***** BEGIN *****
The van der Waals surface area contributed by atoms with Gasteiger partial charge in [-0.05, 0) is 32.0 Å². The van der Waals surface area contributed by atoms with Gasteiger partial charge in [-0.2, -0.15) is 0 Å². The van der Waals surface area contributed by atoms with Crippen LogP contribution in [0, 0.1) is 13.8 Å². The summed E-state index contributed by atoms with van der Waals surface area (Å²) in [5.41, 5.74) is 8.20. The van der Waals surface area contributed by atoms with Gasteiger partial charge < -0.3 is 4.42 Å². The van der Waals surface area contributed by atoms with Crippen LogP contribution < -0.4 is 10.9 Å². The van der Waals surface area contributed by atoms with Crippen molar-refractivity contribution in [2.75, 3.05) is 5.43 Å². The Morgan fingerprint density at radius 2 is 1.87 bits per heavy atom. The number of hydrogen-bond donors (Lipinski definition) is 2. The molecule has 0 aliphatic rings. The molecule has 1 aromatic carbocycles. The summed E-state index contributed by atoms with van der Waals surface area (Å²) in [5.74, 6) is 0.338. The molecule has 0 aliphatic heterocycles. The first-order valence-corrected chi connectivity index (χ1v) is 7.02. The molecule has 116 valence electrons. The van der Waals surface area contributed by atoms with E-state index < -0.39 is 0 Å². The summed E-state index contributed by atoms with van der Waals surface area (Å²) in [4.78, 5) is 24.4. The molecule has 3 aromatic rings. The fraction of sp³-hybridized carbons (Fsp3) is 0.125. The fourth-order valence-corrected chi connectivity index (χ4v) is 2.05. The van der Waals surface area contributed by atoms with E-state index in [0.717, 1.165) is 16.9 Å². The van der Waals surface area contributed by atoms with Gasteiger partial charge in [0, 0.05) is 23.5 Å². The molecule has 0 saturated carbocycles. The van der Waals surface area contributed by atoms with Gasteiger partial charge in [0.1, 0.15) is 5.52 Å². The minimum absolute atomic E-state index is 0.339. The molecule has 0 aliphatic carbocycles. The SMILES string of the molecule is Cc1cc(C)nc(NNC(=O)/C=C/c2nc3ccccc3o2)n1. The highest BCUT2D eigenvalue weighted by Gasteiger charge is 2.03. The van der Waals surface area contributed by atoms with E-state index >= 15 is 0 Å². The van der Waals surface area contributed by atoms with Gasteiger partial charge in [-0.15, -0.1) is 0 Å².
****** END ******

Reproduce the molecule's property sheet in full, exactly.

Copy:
The van der Waals surface area contributed by atoms with Gasteiger partial charge in [-0.05, 0) is 32.0 Å². The van der Waals surface area contributed by atoms with Gasteiger partial charge in [-0.2, -0.15) is 0 Å². The van der Waals surface area contributed by atoms with Crippen LogP contribution in [0, 0.1) is 13.8 Å². The summed E-state index contributed by atoms with van der Waals surface area (Å²) in [5.41, 5.74) is 8.20. The van der Waals surface area contributed by atoms with Gasteiger partial charge < -0.3 is 4.42 Å². The van der Waals surface area contributed by atoms with Crippen LogP contribution < -0.4 is 10.9 Å². The van der Waals surface area contributed by atoms with Crippen molar-refractivity contribution in [2.75, 3.05) is 5.43 Å². The Morgan fingerprint density at radius 2 is 1.87 bits per heavy atom. The number of hydrogen-bond donors (Lipinski definition) is 2. The molecule has 0 aliphatic rings. The molecule has 1 aromatic carbocycles. The summed E-state index contributed by atoms with van der Waals surface area (Å²) in [5.74, 6) is 0.338. The molecule has 0 aliphatic heterocycles. The first-order valence-corrected chi connectivity index (χ1v) is 7.02. The molecule has 116 valence electrons. The van der Waals surface area contributed by atoms with E-state index < -0.39 is 0 Å². The summed E-state index contributed by atoms with van der Waals surface area (Å²) in [4.78, 5) is 24.4. The molecule has 3 aromatic rings. The fraction of sp³-hybridized carbons (Fsp3) is 0.125. The fourth-order valence-corrected chi connectivity index (χ4v) is 2.05. The van der Waals surface area contributed by atoms with E-state index in [0.717, 1.165) is 16.9 Å². The van der Waals surface area contributed by atoms with Gasteiger partial charge in [0, 0.05) is 23.5 Å². The molecule has 0 saturated carbocycles. The van der Waals surface area contributed by atoms with Gasteiger partial charge in [0.1, 0.15) is 5.52 Å². The minimum absolute atomic E-state index is 0.339. The molecule has 0 aliphatic carbocycles. The SMILES string of the molecule is Cc1cc(C)nc(NNC(=O)/C=C/c2nc3ccccc3o2)n1. The highest BCUT2D eigenvalue weighted by Gasteiger charge is 2.03. The van der Waals surface area contributed by atoms with E-state index >= 15 is 0 Å². The van der Waals surface area contributed by atoms with Gasteiger partial charge in [-0.15, -0.1) is 0 Å².